Photograph of astronaut's footprint on the surface of the moon

Introduction of the 1970 Junius Rose High School yearbook.

Showing the landing still had an impact a year later, a 1970 yearbook from Junius Rose High School in Greenville, NC compared the graduates of Rose High School to the astronauts who landed on the moon and commented on their next move to make “a giant leap” into adulthood as they leave high school behind.

This is just a small sampling of the many reactions in the newspapers in communities across the state, as well as other materials on our site related to interest in the space race and Cold War, which you can look at here.  The overwhelming feeling from almost all of them is a strong pride in being American and thus a part of this great scientific achievement and a sense that now anything was possible for the country.  

Stoneville High School’s The Pioneer from 1941 Now Available on DigitalNC

A 1941 exterior photograph of Stoneville High School in Stoneville, N.C.

A new yearbook from New Bern, North Carolina, is now up on DigitalNC, courtesy of our partner, the New Bern-Craven County Public Library. This yearbook is the 1941 edition of The Pioneer from Stoneville High School, in Stoneville, North Carolina.

This yearbook includes individual portraits, class portraits, and more. It also includes photographs of the faculty, student activities like the newspaper staff, clubs like the Glee Club, and the Stoneville High Boys and Girls Basketball teams. Readers can also find the class’s senior superlatives, the class poem dedicated to the graduating class, and read a copy of the valedictorian’s address. Finally, this yearbook also includes class portraits of the underclassmen, from the juniors to the eighth grade class.

To see more from the New Bern-Craven County Public Library, please check out their partner page or visit their website.

New Yearbooks from Surry County Now Online at DigitalNC

A new batch of yearbooks from Surry County are now available on DigitalNC, courtesy of our partner, Surry Community College. Included in this collection is almost two dozen yearbooks from schools across Surry County, dating from the late 1940s to the late 1960s. Also included is a special yearbook from 2011 that celebrates 50 years of education at Easy Surry High School in Pilot Mountain, N.C.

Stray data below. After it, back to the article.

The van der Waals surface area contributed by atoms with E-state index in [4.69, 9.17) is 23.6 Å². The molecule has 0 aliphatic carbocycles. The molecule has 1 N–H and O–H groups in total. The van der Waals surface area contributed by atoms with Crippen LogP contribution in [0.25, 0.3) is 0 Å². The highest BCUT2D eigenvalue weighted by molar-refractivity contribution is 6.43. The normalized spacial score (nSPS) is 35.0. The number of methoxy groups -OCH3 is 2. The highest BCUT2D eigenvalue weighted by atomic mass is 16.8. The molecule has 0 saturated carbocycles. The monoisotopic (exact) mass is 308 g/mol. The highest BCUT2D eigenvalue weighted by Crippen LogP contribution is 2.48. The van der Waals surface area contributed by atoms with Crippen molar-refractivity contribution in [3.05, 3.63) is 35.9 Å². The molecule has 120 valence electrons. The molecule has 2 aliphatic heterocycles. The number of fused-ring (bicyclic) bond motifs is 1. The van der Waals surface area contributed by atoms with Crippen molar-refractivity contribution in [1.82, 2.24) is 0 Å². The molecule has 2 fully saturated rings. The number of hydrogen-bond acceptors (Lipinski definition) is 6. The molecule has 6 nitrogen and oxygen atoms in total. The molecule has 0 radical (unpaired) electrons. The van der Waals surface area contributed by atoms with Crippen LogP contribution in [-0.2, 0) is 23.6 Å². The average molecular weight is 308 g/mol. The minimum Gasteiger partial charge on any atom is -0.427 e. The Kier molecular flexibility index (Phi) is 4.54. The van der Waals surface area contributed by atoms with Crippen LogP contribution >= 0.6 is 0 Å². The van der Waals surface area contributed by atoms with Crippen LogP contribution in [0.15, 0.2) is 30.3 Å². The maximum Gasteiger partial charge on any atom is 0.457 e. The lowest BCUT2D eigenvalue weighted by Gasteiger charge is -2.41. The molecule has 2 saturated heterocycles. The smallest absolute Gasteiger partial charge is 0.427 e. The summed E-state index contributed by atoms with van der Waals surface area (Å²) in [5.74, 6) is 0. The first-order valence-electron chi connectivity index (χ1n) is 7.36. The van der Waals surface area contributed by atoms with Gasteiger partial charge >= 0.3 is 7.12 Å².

An exterior photo of East Surry High School.

These yearbooks contain portraits of individuals and their class photos as well. Also included are photographs highlighting clubs and student activities, including clubs, sports teams, and events.

Four graduates in caps and gowns standing in front of a door

The 1967 graduating class of Mount Airy High School standing in front of the building

The East Surry High School 50th Anniversary yearbook contains a history of the town of Pilot Mountain since the 18th century, the history of East Surry High School since 1961, and include class photos and list of the graduating classes of every year from 1962 to 2011. Included in the second half of the yearbook are advertisements and photos of families that had multiple generations of students go to East Surry High School.

Follow the links below to browse the yearbooks from the schools included in this batch:

These yearbooks are an important addition to our collection on DigitalNC, as they show what life was like in Surry County, and show us what high school meant to Surry County students. To see more from Surry Community College, check out their partner page, or visit their website.

New Yearbooks from Mount Airy Regional Museum of History Now Available at DigitalNC

A photo of the 1967 annual staff of the Stripes yearbook from the Martin Memorial School of Nursing

A new batch of yearbooks from Surry County are now digitized and available on DigitalNC, courtesy of our partner, the Mount Airy Regional Museum of History. Included in this collection are nearly two dozen yearbooks from schools across Mount Airy and Surry County, dating from the 1920s to the 1960s.

These yearbooks contain individual portraits, class photos, as well as photographs highlighting student activities and clubs, sports teams and events like Homecomings, faculty, and student activities. Some of the yearbooks also include class and school histories. Readers can also find in some of these yearbooks “last wills and testaments”, where the graduating class leaves behind objects, memories, and skills to the next class. There are also class prophecies, where the students imagined where they would be years down the road.

Follow the links below to browse the yearbooks from the schools included in this batch:


A 1958 photo of the Franklin High School football team in front of the school.

These yearbooks represent a valuable addition to DigitalNC, as they show what life was like across Mount Airy and Surry County throughout the 20th century. To see more from the Mount Airy Museum of Regional History, please visit their partner page, or check out their website.